Kenya pilots Paper Analytical Device to identify counterfeit drugs

Story and photos by Jessica Campbell

Reporting by Jessica Campbell and Allylah Msenya

http://journalism.indiana.edu/programs/kenya_2013/2013/07/09/kenya-pilots-paper-analytical-device-to-identify-counterfeit-drugs/

ELDORET, KENYA — At the Moi University Teaching and Referral Hospital (MTRH), it is not uncommon to see the same patient more than once. But what if it is not sickness causing the patient to return to the waiting room once a week? What if it is because the drugs given do not actually contain medication?

The supplies needed to run a Paper Analytical Device for counterfeit drugs.

The supplies needed to run a Paper Analytical Device for counterfeit drugs.

In a 2005 survey conducted by National Quality Control Laboratories, 30 percent of all drugs distributed to the public were counterfeit. Counterfeit drugs are a huge problem.

But now a device called the Paper Analytical Device (PAD) is being piloted in Kenya by the pharmacists employed at the MTRH.

The device provides an easier, faster and far less expensive way to assess the drug’s authenticity, and provides a more sustainable schedule for taking and keeping track of one’s medication.

The main method for testing counterfeit drugs is to use a high performance machine. It’s a technology that cannot be found in Kenyan hospitals.Because it cost nearly $500 to test a batch of drugs with this method, there was virtually no way to determine if an imported pharmaceutical was genuine. A cheaper screening system has been sorely needed.

The PAD, designed and manufactured at the University of Notre Dame in Indiana, is a small, easily transported paper-based device that costs about 40 cents to manufacture in the U.S. Testing with the PAD is done on an individual basis, with one drug at a time.

The tester takes a pill and scrapes it horizontally across the paper, leaving the pill’s residue. The PAD is then placed in a small cup of water, which ignites a reaction between the water and chemicals constructed within the pad. The water rises slowly, producing various colored lines. Each color represents a substance inside the pill.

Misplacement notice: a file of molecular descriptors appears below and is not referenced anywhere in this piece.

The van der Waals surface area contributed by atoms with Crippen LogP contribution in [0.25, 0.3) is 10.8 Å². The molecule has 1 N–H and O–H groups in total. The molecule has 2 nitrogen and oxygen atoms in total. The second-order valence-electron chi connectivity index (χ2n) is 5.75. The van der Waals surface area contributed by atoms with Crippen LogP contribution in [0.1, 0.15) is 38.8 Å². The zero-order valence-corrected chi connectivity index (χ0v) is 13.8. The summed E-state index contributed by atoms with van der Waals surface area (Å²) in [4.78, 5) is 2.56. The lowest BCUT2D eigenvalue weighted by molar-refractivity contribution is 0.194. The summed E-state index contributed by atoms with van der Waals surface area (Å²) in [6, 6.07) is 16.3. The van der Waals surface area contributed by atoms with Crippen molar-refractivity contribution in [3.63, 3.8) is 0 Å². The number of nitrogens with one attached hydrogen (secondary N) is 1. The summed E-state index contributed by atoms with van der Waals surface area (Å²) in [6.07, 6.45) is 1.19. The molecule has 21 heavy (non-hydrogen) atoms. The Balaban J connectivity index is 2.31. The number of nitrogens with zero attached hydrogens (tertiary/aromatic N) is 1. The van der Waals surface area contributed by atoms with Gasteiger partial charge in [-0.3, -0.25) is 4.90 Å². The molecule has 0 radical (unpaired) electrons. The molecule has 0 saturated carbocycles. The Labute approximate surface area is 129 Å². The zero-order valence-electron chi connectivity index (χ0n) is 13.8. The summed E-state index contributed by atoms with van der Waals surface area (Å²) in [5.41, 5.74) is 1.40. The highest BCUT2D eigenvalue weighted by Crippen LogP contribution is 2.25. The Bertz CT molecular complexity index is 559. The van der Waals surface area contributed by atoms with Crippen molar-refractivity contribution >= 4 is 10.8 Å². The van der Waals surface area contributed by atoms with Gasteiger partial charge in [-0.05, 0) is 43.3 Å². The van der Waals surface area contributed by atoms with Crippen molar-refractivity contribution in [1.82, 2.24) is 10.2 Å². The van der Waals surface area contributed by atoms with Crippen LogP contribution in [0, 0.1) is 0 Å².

Currently, the PADs are only being used to test a few specific drugs, such as Amoxycillin, Ampicillin and Acetaminophen. There is also a separate PAD designed to screen tuberculosis drugs.

As of now, the PAD is being made in Indiana and shipped to Kenya. At the MTRH, pharmacists on the project are collecting samples of the drugs, testing them, and then taking photographs to send back to Notre Dame for validation.

One of the managers working on the PAD project in Kenya, Mercy Maina, views the device as progress for the health and well being of many patients throughout the world.

“When you see someone [a patient] after giving them medication and they do not improve and you find out it might actually be the medication, it is very frustrating,” Maina said. “We are hoping to change that with this project.”

Maina describes the project in two parts, optimization and validation.

“The optimization is just talking about making it [PAD] better in terms of the format, its sustainability and testing that out,” she said. “After we optimize the test we hope to validate it because there is no way to guarantee the results yet.”

According to Maina counterfeiters increasingly dilute the amount of active ingredient in the drug by adding fillers.

“Counterfeiters are evolving with us,” she said.

The resulting Paper Analytical Device after running a counterfeit test on an antibiotic drug.

The resulting Paper Analytical Device after running a counterfeit test on an antibiotic drug.

If the drug has been tampered with, the colors that are supposed to appear when tested show incorrect intensities.

Unfortunately, the PAD only tests the quality of a counterfeit drug, not the quantity of fake substances, so the degree to which counterfeiters have tampered with the pills cannot be determined by those testing the drug.

“It is not less accurate, it just won’t tell you the exact amount of the foreign substance,” Maina said. “That is why we are promoting it as a screening device now.”

Ashley Scott, a master’s student in global health, worked on the PAD project while a Notre Dame. She is currently in Kenya teaching other pharmacists and students how to conduct and accurately read the tests.